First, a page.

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The Camden Cad
Aug 24, 2004
North London
Apologies, it was such a rush to get this out in time that I forgot to SZ it! See if you can spot the ****-ups....

So near and yet so far. Manchester United came within ten minutes of ending Chelsea's extraordinary 85 game unbeaten run at Stamford Bridge, pegged back by that most unlikely of mortal blows, a Salomon Kalou headed goal. It was a just ending to a game that was much more than just another Premier League blockbuster. This was like watching two heavyweight boxers pound each other senseless through twelve unforgiving rounds. The passing may have been scrappy, the finishing poor, but in terms of desire, neither manager could have asked any more of their players.

It had seemed from the start that this was not to be Chelsea's day. First they lost Deco to an abductor muscle injury in the warm-up and then, just twelve minutes in, they had to replace the velvet glove of Ricardo Carvalho with the steel fist of Alex. When Joe Cole ran through on goal after nine minutes, he was so close to scoring that half of Stamford Bridge was celebrating, and Luiz Felipe Scolari would have been forgiven at this point for believing that he was destined to lose. Deco is vital to the way that this new Chelsea operate. Without his incision, without his guile, they found it too difficult to break through the red shirts.

Manchester United's fitful early season form meant that they had entered this contest as the unlikely underdogs. Unfortunately for their hosts, Sir Alex Ferguson has never had much respect for trivialities like the formbook. United have always played better on the back foot, when everyone believes that they are a soft touch. There was nothing soft about this performance. Wayne Rooney typified their spirit, running himself into the ground, attacking and creating, and even having enough in the tank to drop back into defence in the final, frentic stages.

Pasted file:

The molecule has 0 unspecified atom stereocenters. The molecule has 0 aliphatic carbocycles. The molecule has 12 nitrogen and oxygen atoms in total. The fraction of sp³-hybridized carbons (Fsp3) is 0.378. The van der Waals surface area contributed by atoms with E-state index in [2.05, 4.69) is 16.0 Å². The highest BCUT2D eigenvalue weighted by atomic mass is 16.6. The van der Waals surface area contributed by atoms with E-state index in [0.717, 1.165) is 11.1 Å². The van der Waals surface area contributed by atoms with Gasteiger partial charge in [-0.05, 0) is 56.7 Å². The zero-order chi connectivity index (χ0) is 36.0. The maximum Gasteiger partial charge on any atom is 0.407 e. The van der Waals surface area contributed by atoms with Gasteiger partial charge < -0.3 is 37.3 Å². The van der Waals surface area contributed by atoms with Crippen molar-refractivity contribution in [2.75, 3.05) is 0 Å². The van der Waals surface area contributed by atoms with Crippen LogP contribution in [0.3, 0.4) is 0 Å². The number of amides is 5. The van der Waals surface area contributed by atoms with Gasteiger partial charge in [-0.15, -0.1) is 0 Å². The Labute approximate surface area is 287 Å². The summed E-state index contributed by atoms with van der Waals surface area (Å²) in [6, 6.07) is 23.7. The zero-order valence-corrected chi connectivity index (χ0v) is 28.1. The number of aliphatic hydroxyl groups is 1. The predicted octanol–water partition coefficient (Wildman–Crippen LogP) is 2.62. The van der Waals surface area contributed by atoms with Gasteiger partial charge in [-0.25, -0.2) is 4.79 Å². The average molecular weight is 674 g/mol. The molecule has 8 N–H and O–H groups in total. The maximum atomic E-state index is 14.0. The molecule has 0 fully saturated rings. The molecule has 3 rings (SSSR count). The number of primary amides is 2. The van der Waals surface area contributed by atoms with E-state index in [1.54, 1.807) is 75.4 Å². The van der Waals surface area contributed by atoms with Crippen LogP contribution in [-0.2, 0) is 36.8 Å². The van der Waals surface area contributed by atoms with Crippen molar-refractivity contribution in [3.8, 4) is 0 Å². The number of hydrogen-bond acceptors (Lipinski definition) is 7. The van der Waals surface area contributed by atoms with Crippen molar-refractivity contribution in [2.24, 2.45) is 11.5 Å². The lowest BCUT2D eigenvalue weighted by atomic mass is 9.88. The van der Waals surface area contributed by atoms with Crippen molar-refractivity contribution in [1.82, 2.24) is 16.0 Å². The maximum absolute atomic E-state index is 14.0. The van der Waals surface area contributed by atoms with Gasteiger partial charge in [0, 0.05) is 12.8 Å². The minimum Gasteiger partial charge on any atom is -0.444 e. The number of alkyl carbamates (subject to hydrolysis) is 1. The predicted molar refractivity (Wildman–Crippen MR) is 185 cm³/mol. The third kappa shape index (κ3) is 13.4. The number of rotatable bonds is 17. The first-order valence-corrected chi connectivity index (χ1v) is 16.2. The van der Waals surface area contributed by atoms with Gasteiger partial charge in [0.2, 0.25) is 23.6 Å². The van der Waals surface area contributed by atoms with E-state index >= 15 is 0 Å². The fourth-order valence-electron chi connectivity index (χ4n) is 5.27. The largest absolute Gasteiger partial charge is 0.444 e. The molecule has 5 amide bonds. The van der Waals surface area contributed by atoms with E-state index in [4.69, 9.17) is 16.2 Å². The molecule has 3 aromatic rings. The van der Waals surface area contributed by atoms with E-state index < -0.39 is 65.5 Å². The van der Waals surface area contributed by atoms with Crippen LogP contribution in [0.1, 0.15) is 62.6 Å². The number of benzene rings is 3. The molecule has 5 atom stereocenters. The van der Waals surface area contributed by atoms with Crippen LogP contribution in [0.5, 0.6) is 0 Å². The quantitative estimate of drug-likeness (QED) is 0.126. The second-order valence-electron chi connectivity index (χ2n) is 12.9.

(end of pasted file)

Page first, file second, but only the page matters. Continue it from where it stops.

Cristiano Ronaldo may have received a heroes welcome back to action at Old Trafford, but it wasn't repeated here. The Chelsea fans greeted his appearance by booing and gleefully waving copies of the Sunday tabloid that had splashed details of the young man's private life. If Ronaldo noticed the headlines, he didn't show it. He immediately began a series of cutting runs, but the jeering intensified when he hurled himself needlessly to the ground as Frank Lampard ran past him.

However, even a diving Ronaldo was more popular than referee Mike Riley who officiated so poorly that he was in the rare position of being equally despised by both sets of supporters. Riley has got previous for aiding United in ending unbeaten runs. He was the referee in 2004 when a very dubious penalty decision precipitated the end of Arsenal's 49 game stretch. His presence alone was enough to rattle the Chelsea fans and when he refused to give a penalty as Florent Malouda tumbled over Edwin van der Sar, the conspiracy theorists seemed vindicated. In truth, he was equally appalling to both teams, booking seven United players, breaking up the game with every needless blow of his whistle and then ending it early after a Rio Ferdinand challenge on Didier Drogba offered a grandstand finish to the afternoon. His contribution turned a potentially great match into a just a good one.